"select" functions, which primarily exist to facilitate asynchronous
socket communications. They can take ordinary file descriptors as
well as sockets because there's no good reason not to, but a regular
file will always be ready to read as long as you haven't read past
the end of file.

You're trying to use a regular file as if it was a pipe. My first
obvious question is do you have to do it this way? Do you have
any control over the program writing to file? Can you cause the
output to go to stdout and pipe it into your script's stdin
instead? That would make your life vastly easier.

If you can't, I'm not sure what your best strategy is. I'd
be tempted to use "tail -f filetocheck | yourscript.py" and
palm the job off on an already-written tool. If you want to
do it in Python, the only thing that springs to mind is
periodically checking the size of the file and reading more
when that changes. You'll need to be very careful to keep
what size you think the file is in sync with how much you've
read!

--
Rhodri James *-* Wildebeeste Herder to the Masses
 
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birdsong
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      02-12-2009
On Feb 11, 7:47*pm, "Rhodri James" <(E-Mail Removed)>
wrote:
> On Thu, 12 Feb 2009 03:01:16 -0000, birdsong <(E-Mail Removed)> *
> wrote:
>
> > So I guess I didn't have a complete understanding of poll, I thought
> > it returned file descriptors that had registered an event that the
> > user asked to watch for. *In my case, select.POLLIN
> > Constant * Meaning
> > POLLIN * * There is data to read

>
> > ...there ins't any data to be read. *The file is readable, yes, but is
> > that all that the syscall has to offer?

>
> To quote the web page referenced in help(select):
>
> "It cannot be used on regular files to determine whether a file has grown *
> since it was last read."
>
> poll() and friends are wrappers over the socket library "poll" and
> "select" functions, which primarily exist to facilitate asynchronous
> socket communications. *They can take ordinary file descriptors as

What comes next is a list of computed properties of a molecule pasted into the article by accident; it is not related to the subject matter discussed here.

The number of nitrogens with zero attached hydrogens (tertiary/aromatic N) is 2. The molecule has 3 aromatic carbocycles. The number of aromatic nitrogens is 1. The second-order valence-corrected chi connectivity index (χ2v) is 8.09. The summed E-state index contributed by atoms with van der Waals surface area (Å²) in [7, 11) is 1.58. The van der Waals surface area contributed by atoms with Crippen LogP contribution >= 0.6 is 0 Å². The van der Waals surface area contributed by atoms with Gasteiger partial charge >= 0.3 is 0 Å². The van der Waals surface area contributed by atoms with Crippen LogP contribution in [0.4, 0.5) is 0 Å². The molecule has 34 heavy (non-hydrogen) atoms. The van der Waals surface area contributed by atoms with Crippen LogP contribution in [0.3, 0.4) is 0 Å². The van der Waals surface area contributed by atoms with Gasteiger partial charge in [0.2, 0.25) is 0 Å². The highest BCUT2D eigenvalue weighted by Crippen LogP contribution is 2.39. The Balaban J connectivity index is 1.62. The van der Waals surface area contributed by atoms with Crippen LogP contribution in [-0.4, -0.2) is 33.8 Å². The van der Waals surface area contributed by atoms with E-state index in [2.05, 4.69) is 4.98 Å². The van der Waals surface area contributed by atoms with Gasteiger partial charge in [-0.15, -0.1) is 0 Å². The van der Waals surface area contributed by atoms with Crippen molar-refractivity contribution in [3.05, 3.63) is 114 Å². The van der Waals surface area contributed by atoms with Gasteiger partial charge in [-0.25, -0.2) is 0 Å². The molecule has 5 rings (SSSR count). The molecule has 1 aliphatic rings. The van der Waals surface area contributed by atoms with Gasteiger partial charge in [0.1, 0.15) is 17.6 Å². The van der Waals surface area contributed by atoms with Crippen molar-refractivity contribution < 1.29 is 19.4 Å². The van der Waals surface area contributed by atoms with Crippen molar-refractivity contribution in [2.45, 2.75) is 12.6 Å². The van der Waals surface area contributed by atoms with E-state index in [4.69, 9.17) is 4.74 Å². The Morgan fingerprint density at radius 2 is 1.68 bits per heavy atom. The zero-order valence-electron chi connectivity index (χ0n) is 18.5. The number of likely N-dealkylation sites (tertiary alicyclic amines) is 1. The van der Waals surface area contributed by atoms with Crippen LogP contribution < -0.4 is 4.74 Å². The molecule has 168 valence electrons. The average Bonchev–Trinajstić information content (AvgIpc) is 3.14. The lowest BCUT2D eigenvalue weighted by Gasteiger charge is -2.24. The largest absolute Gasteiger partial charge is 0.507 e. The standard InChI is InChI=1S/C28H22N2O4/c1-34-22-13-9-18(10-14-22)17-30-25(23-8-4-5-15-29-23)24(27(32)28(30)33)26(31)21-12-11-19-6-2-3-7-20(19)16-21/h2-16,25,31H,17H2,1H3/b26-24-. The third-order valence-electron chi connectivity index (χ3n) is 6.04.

> well as sockets because there's no good reason not to, but a regular
> file will always be ready to read as long as you haven't read past
> the end of file.
>
> You're trying to use a regular file as if it was a pipe. *My first
> obvious question is do you have to do it this way? *Do you have
> any control over the program writing to file? *Can you cause the
> output to go to stdout and pipe it into your script's stdin
> instead? *That would make your life vastly easier.

agreed, this was my original idea, but i figured implementing a tail -
f via poll was alot faster to write and implement. i'm glad at least
know why it wasn't working as expected.

i've already written a tail -f similar to the one found in the link
from a later poster, but i was hoping to use poll to cut down on
unecessary seeks -i'm trying to avoid actions that would drive up
iowait on the boxes this would run on.

thanks for the clarification on the poll family of syscalls.

>
> If you can't, I'm not sure what your best strategy is. *I'd
> be tempted to use "tail -f filetocheck | yourscript.py" and
> palm the job off on an already-written tool. *If you want to
> do it in Python, the only thing that springs to mind is
> periodically checking the size of the file and reading more
> when that changes. *You'll need to be very careful to keep
> what size you think the file is in sync with how much you've
> read!
>
> --
> Rhodri James *-* Wildebeeste Herder to the Masses